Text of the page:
Several years ago, I used to pile on the jokes about Matthew McConaughey.
Whether it was the Texan accent, his ubiquitous voice on commercials for energy companies (fellow Texans know what I mean), or his penchant for run-of-the-mill romantic comedies, it has always been easy to make fun of his often shirtless self.
Lately though, the humor has been harder to conjure. Ever since I saw his performance a year or two ago in William Friedkin’s Killer Joe, my thoughts on McConaughey began to change. It wasn’t exactly movie of the year in my mind, but Killer Joe displayed his range and ability to take on more intense roles, which in this instance meant a slick but deeply sinister cop moonlighting as a hit man with a moral code of little to none. It happens.
Unfortunately I haven’t seen the dark comedy Bernieor the mystery-drama Mudyet, but those are on my never-ending Netflix queue. The recently released Dallas Buyer’sClub, which is based on a true story,is a startling transformation for Matthew McConaughey.
His portrayal as a carefree, fast-living cowboy who discovers he has HIV and decides to smuggle in drugs to help others with HIV but also make a profit showed a riskier but yet more personal side to the actor that has rarely been seen.
It’s going to be interesting to see if his role in the new HBO series True Detective will be just as memorable, but considering it’s HBO I’m certain it will at least push boundaries.
Since I will be on my way to San Francisco throughout the Christmas holiday after this semester is (finally) over, I have decided to put together a playlist of songs that mention San Francisco, whether it’s in the chorus, song title, or just one verse.
The songs in the collection are quite varied. There’s anything from blues to punk rock, but isn’t that the fun of mixes anyway?
Unfortunately, 8tracks wouldn’t allow me to add The Mamas & the Papas version of “San Francisco” since I didn’t have the album title labeled, so here it is for your enjoyment. I personally like it just as much as the original Scott McKenzie version.
Here are the songs included on the playlist:
1. “San Francisco (Be Sure To Wear Flowers in Your Hair)”- Scott McKenzie
Besides being an exhausting title, this track can also be noted for the beautiful melody. Once it’s stuck in your head, good luck getting it out. You’re welcome.
2. “Left of the Dial”- The Replacements
Ok, so San Fran is only mentioned once, but it’s such a good line:
“Headed out to San Francisco, definitely not L.A.”
The Replacements certainly had an affinity for humorous lyrics. This band, along with R.E.M., introduced me to the plethora of fantastic music known as the ’80s underground (college radio!).
3.“Judy is a Punk”- Ramones
I honestly had no idea what “they both went down to Frisco, joined the SLA” meant. After looking it up, I discovered that it was referring to the Symbionese Liberation Army– the militant group that kidnapped Patty Hearst in the ’70s. Who says you can’t learn anything productive from punk music?
4.“Back in San Francisco”- Orange Peels
It’s not really a popular song, but it has a laid back feel that (I assume) fits the vibe of San Francisco. Ironically, they will be performing in the city while I’m visiting.
5. “Linden Arden Stole the Headlights”- Van Morrison
Veedon Fleece is an underrated album, and Van Morrison is an underrated artist in general. His songs have always been able to capture a mood or moment perfectly through both lyrics and vocal styles. “Linden Arden Stole the Headlights” is about an Irishman living in San Francisco. It doesn’t exactly end up well.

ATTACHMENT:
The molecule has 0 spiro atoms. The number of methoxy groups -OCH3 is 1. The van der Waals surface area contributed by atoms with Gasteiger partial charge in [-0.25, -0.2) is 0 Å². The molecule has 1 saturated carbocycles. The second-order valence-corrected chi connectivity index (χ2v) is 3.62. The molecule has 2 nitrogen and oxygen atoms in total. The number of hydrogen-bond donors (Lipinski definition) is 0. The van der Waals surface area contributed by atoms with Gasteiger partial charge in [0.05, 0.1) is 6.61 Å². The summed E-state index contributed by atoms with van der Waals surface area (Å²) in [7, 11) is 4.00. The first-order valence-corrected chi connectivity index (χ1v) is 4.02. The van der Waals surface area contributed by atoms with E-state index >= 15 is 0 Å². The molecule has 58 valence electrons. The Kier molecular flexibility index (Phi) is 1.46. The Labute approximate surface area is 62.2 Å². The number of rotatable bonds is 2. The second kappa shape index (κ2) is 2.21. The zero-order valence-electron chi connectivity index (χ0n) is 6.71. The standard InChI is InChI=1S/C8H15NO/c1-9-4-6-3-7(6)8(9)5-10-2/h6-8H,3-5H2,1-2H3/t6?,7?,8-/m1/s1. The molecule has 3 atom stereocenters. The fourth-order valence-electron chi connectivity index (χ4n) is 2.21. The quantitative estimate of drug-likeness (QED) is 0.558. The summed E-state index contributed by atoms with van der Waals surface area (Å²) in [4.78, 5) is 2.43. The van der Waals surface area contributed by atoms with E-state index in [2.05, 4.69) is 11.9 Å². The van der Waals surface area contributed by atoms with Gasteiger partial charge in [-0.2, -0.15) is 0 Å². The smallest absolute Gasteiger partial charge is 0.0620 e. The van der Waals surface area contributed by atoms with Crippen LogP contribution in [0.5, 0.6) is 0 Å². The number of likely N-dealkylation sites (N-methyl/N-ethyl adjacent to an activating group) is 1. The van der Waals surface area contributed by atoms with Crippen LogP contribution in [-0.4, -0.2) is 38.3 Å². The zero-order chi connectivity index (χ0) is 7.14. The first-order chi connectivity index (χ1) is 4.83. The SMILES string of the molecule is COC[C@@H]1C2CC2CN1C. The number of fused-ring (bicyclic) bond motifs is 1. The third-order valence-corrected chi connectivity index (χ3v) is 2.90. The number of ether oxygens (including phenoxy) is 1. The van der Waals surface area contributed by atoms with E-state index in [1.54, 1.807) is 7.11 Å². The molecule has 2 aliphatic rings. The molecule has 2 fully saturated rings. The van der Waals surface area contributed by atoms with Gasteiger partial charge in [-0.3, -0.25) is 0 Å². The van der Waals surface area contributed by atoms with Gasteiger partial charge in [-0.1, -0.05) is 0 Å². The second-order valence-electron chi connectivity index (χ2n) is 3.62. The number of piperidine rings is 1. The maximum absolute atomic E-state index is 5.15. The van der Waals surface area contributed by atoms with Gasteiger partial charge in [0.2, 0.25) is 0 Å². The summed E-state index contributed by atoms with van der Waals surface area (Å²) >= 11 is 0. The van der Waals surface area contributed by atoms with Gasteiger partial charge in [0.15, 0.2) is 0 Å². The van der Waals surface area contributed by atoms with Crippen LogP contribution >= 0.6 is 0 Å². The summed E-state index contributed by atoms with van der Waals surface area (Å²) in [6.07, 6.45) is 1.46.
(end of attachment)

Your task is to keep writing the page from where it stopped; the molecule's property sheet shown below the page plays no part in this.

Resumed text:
6. “I Left My Heart in San Francisco”- Tony Bennett
Is it possible to not love Tony Bennett? I’m not a big fan of crooners, but something about his music just makes me all smiles. This song is an official song of the city, so others must feel the same way.
7. “Hello San Francisco”- Buddy Guy
You will probably find yourself nodding to the slow, grooving beat whether you like it or not. Chicago blues would not be the same without Buddy Guy. Also, this may just be the perfect song for someone like me who is visiting San Francisco for the first time because of the following lyrics:
“Hello, San Francisco. Oh, we finally got a chance to meet. I knew someday that I would walk up and down your hilly streets.”
Yep, pretty much perfect.
8. “Deep Kick”- Red Hot Chili Peppers
Believe it or not, this Red Hot Chili Peppers song is about drug use. Who would have thought! The beginning is quite odd, and if you’d like to get on to the headbanging, skip to 1:40. Flea does some strange singing near the end. Let’s all be happy he’s an excellent bassist.
9. “Fake Tales of San Francisco”- Arctic Monkeys
Always writing songs with a wink, the Arctic Monkeys poke fun at an imaginary British band trying too hard to relate to American culture.
10. “Frisco Blues”- John Lee Hooker
If Ray Charles and the blues were mixed together, it would probably sound very similar to this. I love the female backing vocals as well .No one has ever sounded quite like him. Maybe there are 20 songs about San Francisco that he made, but I wouldn’t know since he made over 100 albums!
11. “Grace Cathedral Hill”- The Decemberists
It’s a fairly simple acoustic song with baroque leanings. Colin Meloy’s voice is very unique, and allows the song to stand out a bit more. Just don’t listen to it if you’re sleepy (unless you are wanting to go to sleep).
12. “(Sittin’ On) The Dock of the Bay”- Otis Redding
I saved the best for last. This song paints a picture of the bay so beautifully. I can’t really even describe why it’s so good, because it really isn’t a complex song. It’s most likely because Otis Redding’s voice exudes soulfulness. He could sing about a sandwich and make it emotional.
If anyone knows of some other fine tunes about San Francisco, let me know!